So your direct drive system (if indeed it is that) may be too low a speed.

    • Jim Keith

      Correction: The alternator has a rotating field rather than a 3phase rotor.
      Check out this article that is very good on the basics, but it does not mention the older 3phase half-wave rectifier configuration:
      http://www.autoshop101.com/trainmodules/alternator/alt135.html

      also an interesting thread:
      http://forums.anandtech.com/showthread.php?t=155626

      also an interesting article including regulator modification for grounded field config:
      http://www.poiesisresearch.com/assembly.php

      If this doesn’t meet your needs, I will design one for you to build and test.

    • Suresh

      Hi Jim,

      Thanks for the elaborate reply.

      I have already ordered for another Alternator and I will update you on the outcome.

      ## Since the only interface between the control and the motor is a relay contact, it is very unlikely that the control is the problem.

      One of my friends who is an electrical engineer also emphasized this point.

      ## Note that the 12V regulator absolutely will not function properly in your 48V system.

      For this testing I have changed the set up to inverter below 1Kv with 12 volt 185AH and 55AH battery, used any one battery only.

      Thanks for your patience and cooperation.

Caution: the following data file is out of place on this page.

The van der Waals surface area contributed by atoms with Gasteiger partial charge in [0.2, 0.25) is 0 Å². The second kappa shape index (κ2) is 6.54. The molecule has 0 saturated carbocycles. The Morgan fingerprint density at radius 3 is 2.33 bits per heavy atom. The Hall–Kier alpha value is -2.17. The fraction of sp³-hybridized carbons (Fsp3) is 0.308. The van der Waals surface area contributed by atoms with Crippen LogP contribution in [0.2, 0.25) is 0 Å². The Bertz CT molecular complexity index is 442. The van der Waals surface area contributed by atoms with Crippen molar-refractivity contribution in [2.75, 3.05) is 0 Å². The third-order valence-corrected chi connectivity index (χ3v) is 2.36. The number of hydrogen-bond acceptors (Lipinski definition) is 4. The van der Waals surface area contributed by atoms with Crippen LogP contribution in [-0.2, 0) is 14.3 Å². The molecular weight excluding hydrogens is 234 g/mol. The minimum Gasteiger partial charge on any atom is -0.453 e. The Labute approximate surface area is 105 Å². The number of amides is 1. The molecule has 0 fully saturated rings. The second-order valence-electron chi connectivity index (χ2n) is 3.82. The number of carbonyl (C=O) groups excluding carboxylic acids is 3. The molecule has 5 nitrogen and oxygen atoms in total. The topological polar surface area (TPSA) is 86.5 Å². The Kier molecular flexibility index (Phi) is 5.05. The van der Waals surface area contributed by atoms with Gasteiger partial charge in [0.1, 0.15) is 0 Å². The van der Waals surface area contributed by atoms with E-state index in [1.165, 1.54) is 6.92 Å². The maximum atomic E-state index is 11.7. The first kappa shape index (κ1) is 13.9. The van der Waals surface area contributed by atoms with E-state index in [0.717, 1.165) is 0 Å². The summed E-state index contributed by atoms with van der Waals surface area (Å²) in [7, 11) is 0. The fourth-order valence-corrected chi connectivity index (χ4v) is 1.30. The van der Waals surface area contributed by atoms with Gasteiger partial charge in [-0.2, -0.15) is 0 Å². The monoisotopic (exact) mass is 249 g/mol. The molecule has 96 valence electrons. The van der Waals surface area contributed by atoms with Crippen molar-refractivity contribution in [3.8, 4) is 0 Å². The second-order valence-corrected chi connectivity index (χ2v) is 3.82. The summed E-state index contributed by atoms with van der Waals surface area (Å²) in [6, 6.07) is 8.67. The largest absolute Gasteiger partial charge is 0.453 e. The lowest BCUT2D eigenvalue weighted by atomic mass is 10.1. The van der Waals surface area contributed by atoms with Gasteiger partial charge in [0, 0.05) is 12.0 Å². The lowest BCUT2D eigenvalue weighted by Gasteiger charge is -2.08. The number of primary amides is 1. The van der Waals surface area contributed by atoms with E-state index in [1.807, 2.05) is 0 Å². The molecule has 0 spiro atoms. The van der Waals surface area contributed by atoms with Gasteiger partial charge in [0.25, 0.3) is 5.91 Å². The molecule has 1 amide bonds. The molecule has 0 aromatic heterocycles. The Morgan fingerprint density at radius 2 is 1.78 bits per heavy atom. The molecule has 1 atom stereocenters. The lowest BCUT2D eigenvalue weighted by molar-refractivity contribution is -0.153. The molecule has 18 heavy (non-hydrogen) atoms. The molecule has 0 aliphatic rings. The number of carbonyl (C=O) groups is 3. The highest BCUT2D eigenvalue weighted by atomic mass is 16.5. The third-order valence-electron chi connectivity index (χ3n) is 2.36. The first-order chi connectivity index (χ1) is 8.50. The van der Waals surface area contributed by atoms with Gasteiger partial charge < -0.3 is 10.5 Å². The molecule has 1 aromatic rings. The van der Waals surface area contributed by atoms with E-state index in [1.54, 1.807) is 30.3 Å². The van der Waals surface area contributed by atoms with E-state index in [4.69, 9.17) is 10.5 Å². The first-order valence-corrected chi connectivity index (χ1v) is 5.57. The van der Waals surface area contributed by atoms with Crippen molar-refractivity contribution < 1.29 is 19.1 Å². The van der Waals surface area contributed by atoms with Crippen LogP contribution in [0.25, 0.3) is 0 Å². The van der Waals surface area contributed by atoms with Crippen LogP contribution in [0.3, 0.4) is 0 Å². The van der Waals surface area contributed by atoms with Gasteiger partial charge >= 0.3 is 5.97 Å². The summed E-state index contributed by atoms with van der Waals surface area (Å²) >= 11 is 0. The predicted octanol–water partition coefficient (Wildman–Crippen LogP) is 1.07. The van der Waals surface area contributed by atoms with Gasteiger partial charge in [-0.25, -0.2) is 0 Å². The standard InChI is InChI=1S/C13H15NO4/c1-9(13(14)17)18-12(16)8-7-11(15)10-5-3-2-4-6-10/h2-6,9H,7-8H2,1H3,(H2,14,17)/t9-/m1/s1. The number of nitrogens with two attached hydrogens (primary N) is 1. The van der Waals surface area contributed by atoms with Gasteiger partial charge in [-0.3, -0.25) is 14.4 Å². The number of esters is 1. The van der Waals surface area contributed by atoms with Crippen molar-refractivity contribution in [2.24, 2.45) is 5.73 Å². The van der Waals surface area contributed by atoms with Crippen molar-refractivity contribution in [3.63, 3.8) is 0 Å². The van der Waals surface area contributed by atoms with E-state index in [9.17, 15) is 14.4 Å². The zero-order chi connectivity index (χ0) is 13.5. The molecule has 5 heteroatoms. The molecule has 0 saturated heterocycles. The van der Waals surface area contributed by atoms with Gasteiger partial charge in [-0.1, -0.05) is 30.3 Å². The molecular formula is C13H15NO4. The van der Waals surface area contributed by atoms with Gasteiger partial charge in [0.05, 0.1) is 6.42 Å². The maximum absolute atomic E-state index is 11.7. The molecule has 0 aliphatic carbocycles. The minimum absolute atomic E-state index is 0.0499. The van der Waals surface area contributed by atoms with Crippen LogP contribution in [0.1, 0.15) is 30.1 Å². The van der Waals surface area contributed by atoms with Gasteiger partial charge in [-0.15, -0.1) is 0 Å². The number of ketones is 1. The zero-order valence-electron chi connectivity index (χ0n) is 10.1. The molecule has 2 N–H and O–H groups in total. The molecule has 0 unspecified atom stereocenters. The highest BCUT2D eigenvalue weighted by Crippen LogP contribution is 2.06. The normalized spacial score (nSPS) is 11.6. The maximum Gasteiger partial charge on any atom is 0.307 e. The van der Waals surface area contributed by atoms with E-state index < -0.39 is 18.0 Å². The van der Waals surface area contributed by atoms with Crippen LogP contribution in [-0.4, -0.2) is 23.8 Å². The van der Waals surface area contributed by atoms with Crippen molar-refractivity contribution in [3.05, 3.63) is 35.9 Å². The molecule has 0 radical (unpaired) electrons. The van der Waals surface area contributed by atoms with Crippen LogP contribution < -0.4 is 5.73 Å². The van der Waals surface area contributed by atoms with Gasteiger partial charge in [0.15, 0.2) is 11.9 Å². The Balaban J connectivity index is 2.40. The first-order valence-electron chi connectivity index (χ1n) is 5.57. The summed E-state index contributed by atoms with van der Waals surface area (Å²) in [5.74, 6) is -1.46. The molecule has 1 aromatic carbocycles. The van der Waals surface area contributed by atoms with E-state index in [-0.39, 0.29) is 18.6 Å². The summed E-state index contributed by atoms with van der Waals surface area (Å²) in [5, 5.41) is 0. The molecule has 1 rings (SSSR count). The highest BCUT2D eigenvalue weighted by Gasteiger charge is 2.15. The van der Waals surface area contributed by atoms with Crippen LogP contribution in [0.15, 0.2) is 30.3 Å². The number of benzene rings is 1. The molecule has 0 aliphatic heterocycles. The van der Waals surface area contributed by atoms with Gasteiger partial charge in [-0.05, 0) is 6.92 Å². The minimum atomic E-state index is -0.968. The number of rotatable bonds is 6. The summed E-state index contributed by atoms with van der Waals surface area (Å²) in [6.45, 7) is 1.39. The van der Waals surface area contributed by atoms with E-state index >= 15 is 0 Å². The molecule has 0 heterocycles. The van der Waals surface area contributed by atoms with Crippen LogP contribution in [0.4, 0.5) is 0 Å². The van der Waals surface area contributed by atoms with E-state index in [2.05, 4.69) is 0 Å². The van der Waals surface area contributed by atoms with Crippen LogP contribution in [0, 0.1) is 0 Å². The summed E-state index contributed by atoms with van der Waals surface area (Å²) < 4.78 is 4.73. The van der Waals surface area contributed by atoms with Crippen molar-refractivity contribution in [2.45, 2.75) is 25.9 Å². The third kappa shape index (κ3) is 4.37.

Regards
      Suresh

  • Jim Keith

    My guess is that you need a current regulator for your alternator. Since the only interface between the control and the motor is a relay contact, it is very unlikely that the control is the problem. The fact that it ran once without the control is inconclusive at this point.

    A good current regulator turns on (or increases to the desired current setting) only after the motor reaches base speed– this allows the motor to accelerate to base speed where it may run continuously at rated torque. The 0.5HP motor probably has more starting torque than the 1.5HP motor– this may be the reason why it spins the shaft– starting torque is a wild card here. When overloaded, the motor thermal switch will automatically disconnect the motor– that is probably why it stopped. Also, the 1.5HP motor may required a phase shift capacitor in order to develop significant torque– such motors have low starting torque.

    I know how to do a current regulator, but am unsure how the field winding is internally connected and also if it already contains an integral regulator for the original 12V application. Also, I have no apparatus for testing such. You may have to disassemble the alternator to see what is inside.

    I toyed with the idea of putting a current regulator block on the application diagram, but chose to simplify and not show it.

    Hope that this is helpful.

    • Suresh

      Hi Jim,

      Thanks for your prompt replay, as always.

      Although I am not that technically qualified, I managed to understand the concept in your message.

      Nevertheless, would you suggest any other alternative method, which is less complex, wherein I will be able to achieve my objective of controlling the start/stop of the AC motor at the respective voltages? I have no issue in replacing 1.5HP with 0.5HP motor. 0.5HP will as well suit my purpose.

      Regards
      Suresh